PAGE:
As I tallied up all the good that has come from what looked like bad things, the knowledge (medicine, education, psychology, parenting) I would not have otherwise acquired, the knowledge – and more important, compassion and sibling love and active support – that my children developed, the ways in which I have been able to help others, the love my challenged children and grandchildren have brought out in others, and even the transference of many of my parenting experiences to the workplace that has had as much to do with my rise as a leader as a leader in my field as traditional training in the field, the next metanoic ripple carried me into a pool of gratitude. For all the things I have listed and much more, I am eternally grateful. I am especially grateful for my children just the way they are. They are not burdens; they are gifts.
As my gratitude has deepened, yet another metanoic ripple has carried me onward to a humbling sense of unworthiness, which is where I find myself swimming now: in a pond of trust, filled by God, where I wonder if I deserve to be. God has entrusted me with some very special challenges. He has trusted me to meet those challenges, and most important He has trusted me with raising His rainbow-makers. I want to be worthy of such trust, yet I fear (well, honestly speaking, I know) I am not. I have just done the best I could and have trusted God, in return, to take care of the rest. I still do as I wait for the next metanoic ripple to help me better understand redemptive suffering that God so values that He took it upon Himself.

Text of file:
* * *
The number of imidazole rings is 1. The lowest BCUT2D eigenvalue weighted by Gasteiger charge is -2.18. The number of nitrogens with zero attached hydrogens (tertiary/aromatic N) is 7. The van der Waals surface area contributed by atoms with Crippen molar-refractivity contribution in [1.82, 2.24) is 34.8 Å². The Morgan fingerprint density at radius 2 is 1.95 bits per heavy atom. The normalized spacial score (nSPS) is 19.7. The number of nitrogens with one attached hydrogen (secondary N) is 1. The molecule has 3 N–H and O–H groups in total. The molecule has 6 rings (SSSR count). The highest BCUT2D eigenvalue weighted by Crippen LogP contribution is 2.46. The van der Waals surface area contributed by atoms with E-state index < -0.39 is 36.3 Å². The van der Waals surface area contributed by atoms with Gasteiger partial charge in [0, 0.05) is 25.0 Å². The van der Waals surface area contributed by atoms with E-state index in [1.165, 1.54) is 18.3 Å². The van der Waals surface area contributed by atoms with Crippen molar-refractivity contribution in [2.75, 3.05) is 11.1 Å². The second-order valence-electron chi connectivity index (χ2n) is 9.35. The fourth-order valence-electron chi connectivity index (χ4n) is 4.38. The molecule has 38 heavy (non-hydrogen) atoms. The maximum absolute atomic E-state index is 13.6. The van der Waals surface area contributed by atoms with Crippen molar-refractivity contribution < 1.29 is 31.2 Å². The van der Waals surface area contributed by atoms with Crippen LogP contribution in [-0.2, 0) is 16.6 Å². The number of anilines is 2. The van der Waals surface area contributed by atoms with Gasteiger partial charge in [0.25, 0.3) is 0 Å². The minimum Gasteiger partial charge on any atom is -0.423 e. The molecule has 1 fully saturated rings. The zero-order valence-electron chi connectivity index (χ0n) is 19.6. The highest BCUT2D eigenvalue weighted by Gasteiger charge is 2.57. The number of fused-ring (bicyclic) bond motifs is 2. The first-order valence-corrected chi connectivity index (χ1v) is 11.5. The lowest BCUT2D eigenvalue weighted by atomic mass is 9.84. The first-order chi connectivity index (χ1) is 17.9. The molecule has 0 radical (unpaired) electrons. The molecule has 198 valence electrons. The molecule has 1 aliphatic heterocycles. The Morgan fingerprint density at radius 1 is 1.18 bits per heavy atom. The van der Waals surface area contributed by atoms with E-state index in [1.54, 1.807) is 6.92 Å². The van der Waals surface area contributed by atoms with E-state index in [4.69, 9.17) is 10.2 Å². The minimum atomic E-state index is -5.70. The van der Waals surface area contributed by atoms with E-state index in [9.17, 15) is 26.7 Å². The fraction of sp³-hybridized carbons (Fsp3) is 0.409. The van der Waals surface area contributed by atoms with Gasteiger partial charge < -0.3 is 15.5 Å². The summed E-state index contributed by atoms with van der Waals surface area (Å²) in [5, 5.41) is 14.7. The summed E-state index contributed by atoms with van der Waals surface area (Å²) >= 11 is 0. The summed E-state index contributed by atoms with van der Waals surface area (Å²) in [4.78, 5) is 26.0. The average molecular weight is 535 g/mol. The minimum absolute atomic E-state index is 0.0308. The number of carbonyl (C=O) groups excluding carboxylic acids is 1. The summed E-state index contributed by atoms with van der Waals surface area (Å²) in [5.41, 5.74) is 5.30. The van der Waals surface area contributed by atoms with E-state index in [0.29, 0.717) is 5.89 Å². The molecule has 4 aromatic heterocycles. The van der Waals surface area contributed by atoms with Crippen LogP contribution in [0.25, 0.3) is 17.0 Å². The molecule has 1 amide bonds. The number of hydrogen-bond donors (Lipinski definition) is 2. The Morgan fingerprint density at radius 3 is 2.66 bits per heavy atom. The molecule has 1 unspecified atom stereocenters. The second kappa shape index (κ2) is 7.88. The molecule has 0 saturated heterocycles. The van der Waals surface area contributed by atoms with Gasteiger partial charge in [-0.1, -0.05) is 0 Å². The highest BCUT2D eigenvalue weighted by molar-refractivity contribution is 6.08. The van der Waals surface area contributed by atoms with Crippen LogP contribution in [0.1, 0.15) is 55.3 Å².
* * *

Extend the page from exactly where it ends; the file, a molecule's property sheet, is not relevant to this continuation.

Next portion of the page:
As I was reading Rohr’s book and thinking all these things, I felt a nearly-imperceptible-but-clearly-loving, whispy touch. I have felt that touch before. When I feel that touch, I know I have gotten something right. (I wish I would feel it more often, especially in cases where I am trying to discern something.) Just what it is I have right, I am not one hundred percent certain, but I am pretty sure it has something to do with God wanting me to have these experiences out of love for me, God trusting me to meet the challenges and learn from the experiences, and God wanting me to rely on Him to help me with all challenges -- the ones I have described, the ones I have not described, and the ones yet to come.
Our Lady of Fatima [Flickr]